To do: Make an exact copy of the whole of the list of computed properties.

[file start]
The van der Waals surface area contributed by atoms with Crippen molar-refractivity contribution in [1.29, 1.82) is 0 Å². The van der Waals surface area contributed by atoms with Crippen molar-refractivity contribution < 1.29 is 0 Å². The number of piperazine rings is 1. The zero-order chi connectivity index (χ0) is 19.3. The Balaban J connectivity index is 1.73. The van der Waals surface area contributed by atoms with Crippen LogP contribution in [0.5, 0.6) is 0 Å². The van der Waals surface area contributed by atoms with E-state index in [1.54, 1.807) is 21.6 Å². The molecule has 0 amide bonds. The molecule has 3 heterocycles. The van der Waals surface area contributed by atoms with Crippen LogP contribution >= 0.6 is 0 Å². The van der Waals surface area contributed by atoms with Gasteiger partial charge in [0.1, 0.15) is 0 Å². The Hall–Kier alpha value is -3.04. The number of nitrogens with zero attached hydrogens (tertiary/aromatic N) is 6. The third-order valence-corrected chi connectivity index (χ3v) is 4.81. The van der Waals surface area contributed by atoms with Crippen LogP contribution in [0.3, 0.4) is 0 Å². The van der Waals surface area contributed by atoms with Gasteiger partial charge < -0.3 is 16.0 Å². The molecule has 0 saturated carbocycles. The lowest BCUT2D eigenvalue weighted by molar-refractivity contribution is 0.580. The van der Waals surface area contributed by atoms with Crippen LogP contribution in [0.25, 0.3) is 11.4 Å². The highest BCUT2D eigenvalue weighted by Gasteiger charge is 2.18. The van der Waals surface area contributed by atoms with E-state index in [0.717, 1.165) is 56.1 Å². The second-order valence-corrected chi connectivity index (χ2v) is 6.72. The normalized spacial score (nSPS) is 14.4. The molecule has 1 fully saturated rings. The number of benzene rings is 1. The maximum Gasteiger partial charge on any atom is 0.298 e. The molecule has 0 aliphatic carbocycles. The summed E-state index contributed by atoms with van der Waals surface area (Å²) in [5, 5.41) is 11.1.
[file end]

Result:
The van der Waals surface area contributed by atoms with Crippen molar-refractivity contribution in [1.29, 1.82) is 0 Å². The van der Waals surface area contributed by atoms with Crippen molar-refractivity contribution < 1.29 is 0 Å². The number of piperazine rings is 1. The zero-order chi connectivity index (χ0) is 19.3. The Balaban J connectivity index is 1.73. The van der Waals surface area contributed by atoms with Crippen LogP contribution in [0.5, 0.6) is 0 Å². The van der Waals surface area contributed by atoms with E-state index in [1.54, 1.807) is 21.6 Å². The molecule has 0 amide bonds. The molecule has 3 heterocycles. The van der Waals surface area contributed by atoms with Crippen LogP contribution >= 0.6 is 0 Å². The van der Waals surface area contributed by atoms with Gasteiger partial charge in [0.1, 0.15) is 0 Å². The Hall–Kier alpha value is -3.04. The number of nitrogens with zero attached hydrogens (tertiary/aromatic N) is 6. The third-order valence-corrected chi connectivity index (χ3v) is 4.81. The van der Waals surface area contributed by atoms with Crippen LogP contribution in [0.3, 0.4) is 0 Å². The van der Waals surface area contributed by atoms with Gasteiger partial charge < -0.3 is 16.0 Å². The molecule has 0 saturated carbocycles. The lowest BCUT2D eigenvalue weighted by molar-refractivity contribution is 0.580. The van der Waals surface area contributed by atoms with Crippen LogP contribution in [0.25, 0.3) is 11.4 Å². The highest BCUT2D eigenvalue weighted by Gasteiger charge is 2.18. The van der Waals surface area contributed by atoms with E-state index in [0.717, 1.165) is 56.1 Å². The second-order valence-corrected chi connectivity index (χ2v) is 6.72. The normalized spacial score (nSPS) is 14.4. The molecule has 1 fully saturated rings. The number of benzene rings is 1. The maximum Gasteiger partial charge on any atom is 0.298 e. The molecule has 0 aliphatic carbocycles. The summed E-state index contributed by atoms with van der Waals surface area (Å²) in [5, 5.41) is 11.1.